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  • Writer's pictureBarbara Palmer

Transitions

Updated: Jan 24





Transitions.  A lot of people are going through various transitions right now – and maybe we all are as we change the year from 2023 to 2024.  Transitions in life, work, family dynamics – anything that changes what was into what will be can be riddled with emotion.

In many ways, my ‘expertise’ is in transitions:  transforming employees into superheroes, and employees into working parents; navigating your Oh Sh*t moments. So, maybe I have something to offer in terms of how to navigate whatever transitions you may face now and into the future.


Retirement”.  I put this in quotes because I have a friend who had a plan, but his company had another.  His retirement has now been accelerated by a few years.  After working for the same company for over 30 years, you can imagine that this transition will be monumental, encompassing everything from his daily routine to his identity.  

Many of us define ourselves more by what we do than who we are.  I imagine saying ‘I am retired’ when someone asks what you do those first few months may feel a little awkward.


Open to Work.  So many people have been laid off over the past year.  No personal performance issues, and in many cases, no warning.  Staff reductions that they got caught up in can be abrupt and painful:  how to find a new job, where to look, so many emotions including vulnerability, shame, panic, fear and maybe relief to be out of a situation that was not ideal.  And a layoff feels like a firing.  There are distinct differences, but the transition feels the same.


Returning to Work.  The Your 4th Trimester program supports new parents as they transition to working parenthood.  This huge transition (for the parents and baby) includes financial, childcare, boundary and prioritization transitions.  Clients must see themselves as a new person and yet, we don’t want them to forego who they are at their core.  Can they ‘have it all’ and in what percentages? How do they show up differently when they return to work and how do they form new and better work habits to be the parent they want to be.


New Role. Different from someone who has been let go from work, someone seeking a new challenge or wondering if their current role is the right one for the future is another transition.  How do you balance the allure of a shiny new opportunity (or the hope that you will find one) with the personal equity you have built in your current role?  When you know your manager, team and organization, what would a transition to a new firm look like, and which opportunity wins?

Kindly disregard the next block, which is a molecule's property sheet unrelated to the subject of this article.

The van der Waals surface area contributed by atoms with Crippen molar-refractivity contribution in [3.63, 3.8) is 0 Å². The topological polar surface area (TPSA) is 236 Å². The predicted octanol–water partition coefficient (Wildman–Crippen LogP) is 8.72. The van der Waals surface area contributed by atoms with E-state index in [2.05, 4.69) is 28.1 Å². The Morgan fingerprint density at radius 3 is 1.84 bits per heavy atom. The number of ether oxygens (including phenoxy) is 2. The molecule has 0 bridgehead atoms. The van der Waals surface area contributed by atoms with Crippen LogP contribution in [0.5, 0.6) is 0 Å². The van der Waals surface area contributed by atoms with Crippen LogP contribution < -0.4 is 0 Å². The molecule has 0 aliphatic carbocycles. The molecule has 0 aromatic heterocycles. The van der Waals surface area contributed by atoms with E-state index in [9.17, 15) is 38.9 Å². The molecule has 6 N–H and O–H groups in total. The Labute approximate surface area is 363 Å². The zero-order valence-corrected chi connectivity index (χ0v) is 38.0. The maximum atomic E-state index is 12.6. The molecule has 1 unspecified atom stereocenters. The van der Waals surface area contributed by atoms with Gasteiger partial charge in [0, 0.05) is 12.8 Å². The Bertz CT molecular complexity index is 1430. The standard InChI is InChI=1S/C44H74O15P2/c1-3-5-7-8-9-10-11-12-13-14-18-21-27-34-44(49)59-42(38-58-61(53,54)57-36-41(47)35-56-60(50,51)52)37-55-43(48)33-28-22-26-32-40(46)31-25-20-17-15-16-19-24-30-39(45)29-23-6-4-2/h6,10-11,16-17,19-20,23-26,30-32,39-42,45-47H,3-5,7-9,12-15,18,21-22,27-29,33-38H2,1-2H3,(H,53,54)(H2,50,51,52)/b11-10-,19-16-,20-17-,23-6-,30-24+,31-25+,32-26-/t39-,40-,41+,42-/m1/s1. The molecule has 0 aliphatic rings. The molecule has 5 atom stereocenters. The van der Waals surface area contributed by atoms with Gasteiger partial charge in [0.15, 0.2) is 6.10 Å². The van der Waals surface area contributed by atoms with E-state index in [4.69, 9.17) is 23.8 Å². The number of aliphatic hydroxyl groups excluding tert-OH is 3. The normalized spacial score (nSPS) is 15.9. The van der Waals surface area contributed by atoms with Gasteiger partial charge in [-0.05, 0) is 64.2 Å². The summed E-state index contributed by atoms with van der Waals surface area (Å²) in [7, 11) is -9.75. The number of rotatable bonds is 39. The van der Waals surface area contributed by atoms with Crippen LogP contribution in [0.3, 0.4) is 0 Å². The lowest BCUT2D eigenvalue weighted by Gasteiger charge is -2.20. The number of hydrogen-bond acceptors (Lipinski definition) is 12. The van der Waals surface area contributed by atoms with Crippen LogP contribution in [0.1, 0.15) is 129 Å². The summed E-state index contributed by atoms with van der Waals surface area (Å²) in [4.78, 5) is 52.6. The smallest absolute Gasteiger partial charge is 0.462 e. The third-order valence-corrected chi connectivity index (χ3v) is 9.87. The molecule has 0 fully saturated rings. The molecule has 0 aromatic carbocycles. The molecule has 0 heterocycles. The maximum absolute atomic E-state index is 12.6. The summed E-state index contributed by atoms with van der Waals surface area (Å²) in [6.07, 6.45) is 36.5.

In an exercise I call Scorecards, you can list all the factors you may consider in determining whether you should transition to a new role, internally or externally.  You then score those elements to ensure you give proper weight to what matters most to you at this stage of your life and evaluate whether you stay or go.


Your Next.  For me, this year has been a transition to a nomad lifestyle.  Intended to help me determine my next, it was a choice and a continuous learning experience.  Maybe you are facing the transition of an empty nest in the new year, a downsizing at home or at work, or an itch to explore something new.  Whether you are facing transitions in your personal or professional life, assemble your Circle of Five, determine if the Grass is Greener, and know that I am both a Perspectives and Transition Coach if I can help you navigate.  

New years tend to feel like you should make sweeping changes and resolutions, but perhaps the best thing we can do is use the first quarter to research and evaluate, explore and be curious. And when the spring comes around with longer and warmer days, we can transition along with the earth to new opportunities.  


As we all transition into a new year, maybe the best thing we can do is to exhale, take stock of what is good in our lives and experience a moment of gratitude.  My moment is to thank you:  for your support and for considering my words.  



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